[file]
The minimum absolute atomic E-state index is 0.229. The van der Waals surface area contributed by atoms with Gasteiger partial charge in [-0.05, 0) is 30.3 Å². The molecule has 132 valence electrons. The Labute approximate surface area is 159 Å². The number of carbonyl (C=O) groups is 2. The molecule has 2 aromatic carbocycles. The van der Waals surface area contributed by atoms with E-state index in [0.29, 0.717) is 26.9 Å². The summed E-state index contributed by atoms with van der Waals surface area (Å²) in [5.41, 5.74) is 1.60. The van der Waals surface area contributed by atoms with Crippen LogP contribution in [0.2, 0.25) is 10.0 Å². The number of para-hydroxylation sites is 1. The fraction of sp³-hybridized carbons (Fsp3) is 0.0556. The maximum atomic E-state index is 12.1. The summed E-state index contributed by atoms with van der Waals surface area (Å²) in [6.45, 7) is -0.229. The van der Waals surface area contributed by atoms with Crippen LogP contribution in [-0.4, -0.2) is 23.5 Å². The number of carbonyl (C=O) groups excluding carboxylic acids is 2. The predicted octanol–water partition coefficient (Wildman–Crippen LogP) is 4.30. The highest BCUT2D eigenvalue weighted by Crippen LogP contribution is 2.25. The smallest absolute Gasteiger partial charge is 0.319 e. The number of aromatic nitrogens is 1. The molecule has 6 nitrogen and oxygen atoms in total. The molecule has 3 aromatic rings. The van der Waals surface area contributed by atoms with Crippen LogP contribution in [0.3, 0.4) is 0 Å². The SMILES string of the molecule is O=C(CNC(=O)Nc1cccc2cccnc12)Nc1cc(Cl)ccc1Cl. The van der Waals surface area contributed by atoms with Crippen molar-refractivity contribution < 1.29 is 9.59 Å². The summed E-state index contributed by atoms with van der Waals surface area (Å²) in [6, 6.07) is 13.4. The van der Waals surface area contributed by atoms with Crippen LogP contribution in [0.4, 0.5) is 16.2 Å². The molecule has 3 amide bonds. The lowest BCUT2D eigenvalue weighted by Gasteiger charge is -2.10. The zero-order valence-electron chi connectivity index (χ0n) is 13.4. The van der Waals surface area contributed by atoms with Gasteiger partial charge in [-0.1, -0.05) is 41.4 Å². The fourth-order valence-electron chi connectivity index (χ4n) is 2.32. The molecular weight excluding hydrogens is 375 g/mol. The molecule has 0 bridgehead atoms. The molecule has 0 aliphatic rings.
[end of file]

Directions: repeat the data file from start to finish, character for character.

The minimum absolute atomic E-state index is 0.229. The van der Waals surface area contributed by atoms with Gasteiger partial charge in [-0.05, 0) is 30.3 Å². The molecule has 132 valence electrons. The Labute approximate surface area is 159 Å². The number of carbonyl (C=O) groups is 2. The molecule has 2 aromatic carbocycles. The van der Waals surface area contributed by atoms with E-state index in [0.29, 0.717) is 26.9 Å². The summed E-state index contributed by atoms with van der Waals surface area (Å²) in [5.41, 5.74) is 1.60. The van der Waals surface area contributed by atoms with Crippen LogP contribution in [0.2, 0.25) is 10.0 Å². The number of para-hydroxylation sites is 1. The fraction of sp³-hybridized carbons (Fsp3) is 0.0556. The maximum atomic E-state index is 12.1. The summed E-state index contributed by atoms with van der Waals surface area (Å²) in [6.45, 7) is -0.229. The van der Waals surface area contributed by atoms with Crippen LogP contribution in [-0.4, -0.2) is 23.5 Å². The number of carbonyl (C=O) groups excluding carboxylic acids is 2. The predicted octanol–water partition coefficient (Wildman–Crippen LogP) is 4.30. The highest BCUT2D eigenvalue weighted by Crippen LogP contribution is 2.25. The smallest absolute Gasteiger partial charge is 0.319 e. The number of aromatic nitrogens is 1. The molecule has 6 nitrogen and oxygen atoms in total. The molecule has 3 aromatic rings. The van der Waals surface area contributed by atoms with Crippen LogP contribution in [0.3, 0.4) is 0 Å². The SMILES string of the molecule is O=C(CNC(=O)Nc1cccc2cccnc12)Nc1cc(Cl)ccc1Cl. The van der Waals surface area contributed by atoms with Crippen molar-refractivity contribution < 1.29 is 9.59 Å². The summed E-state index contributed by atoms with van der Waals surface area (Å²) in [6, 6.07) is 13.4. The van der Waals surface area contributed by atoms with Crippen LogP contribution in [0.4, 0.5) is 16.2 Å². The molecule has 3 amide bonds. The lowest BCUT2D eigenvalue weighted by Gasteiger charge is -2.10. The zero-order valence-electron chi connectivity index (χ0n) is 13.4. The van der Waals surface area contributed by atoms with Gasteiger partial charge in [-0.1, -0.05) is 41.4 Å². The fourth-order valence-electron chi connectivity index (χ4n) is 2.32. The molecular weight excluding hydrogens is 375 g/mol. The molecule has 0 bridgehead atoms. The molecule has 0 aliphatic rings.